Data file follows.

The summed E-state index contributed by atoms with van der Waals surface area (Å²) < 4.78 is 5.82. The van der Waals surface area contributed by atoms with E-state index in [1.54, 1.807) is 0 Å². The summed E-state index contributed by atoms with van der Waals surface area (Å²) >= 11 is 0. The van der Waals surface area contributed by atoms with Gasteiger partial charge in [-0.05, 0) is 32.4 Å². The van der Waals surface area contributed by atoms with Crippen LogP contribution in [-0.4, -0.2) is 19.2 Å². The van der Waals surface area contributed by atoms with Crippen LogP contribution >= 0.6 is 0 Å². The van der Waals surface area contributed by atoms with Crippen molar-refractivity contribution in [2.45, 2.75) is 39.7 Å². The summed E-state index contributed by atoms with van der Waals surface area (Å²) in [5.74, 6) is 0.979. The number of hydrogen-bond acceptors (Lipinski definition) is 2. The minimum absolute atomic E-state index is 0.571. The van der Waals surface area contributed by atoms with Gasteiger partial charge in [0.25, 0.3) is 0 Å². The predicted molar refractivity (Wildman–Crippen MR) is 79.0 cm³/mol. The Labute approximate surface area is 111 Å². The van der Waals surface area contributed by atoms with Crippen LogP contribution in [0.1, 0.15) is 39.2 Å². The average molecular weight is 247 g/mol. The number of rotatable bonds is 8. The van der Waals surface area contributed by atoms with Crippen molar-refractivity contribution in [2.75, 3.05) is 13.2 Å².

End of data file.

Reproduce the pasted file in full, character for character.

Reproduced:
The summed E-state index contributed by atoms with van der Waals surface area (Å²) < 4.78 is 5.82. The van der Waals surface area contributed by atoms with E-state index in [1.54, 1.807) is 0 Å². The summed E-state index contributed by atoms with van der Waals surface area (Å²) >= 11 is 0. The van der Waals surface area contributed by atoms with Gasteiger partial charge in [-0.05, 0) is 32.4 Å². The van der Waals surface area contributed by atoms with Crippen LogP contribution in [-0.4, -0.2) is 19.2 Å². The van der Waals surface area contributed by atoms with Crippen LogP contribution >= 0.6 is 0 Å². The van der Waals surface area contributed by atoms with Crippen molar-refractivity contribution in [2.45, 2.75) is 39.7 Å². The summed E-state index contributed by atoms with van der Waals surface area (Å²) in [5.74, 6) is 0.979. The number of hydrogen-bond acceptors (Lipinski definition) is 2. The minimum absolute atomic E-state index is 0.571. The van der Waals surface area contributed by atoms with Gasteiger partial charge in [0.25, 0.3) is 0 Å². The predicted molar refractivity (Wildman–Crippen MR) is 79.0 cm³/mol. The Labute approximate surface area is 111 Å². The van der Waals surface area contributed by atoms with Crippen LogP contribution in [0.1, 0.15) is 39.2 Å². The average molecular weight is 247 g/mol. The number of rotatable bonds is 8. The van der Waals surface area contributed by atoms with Crippen molar-refractivity contribution in [2.75, 3.05) is 13.2 Å².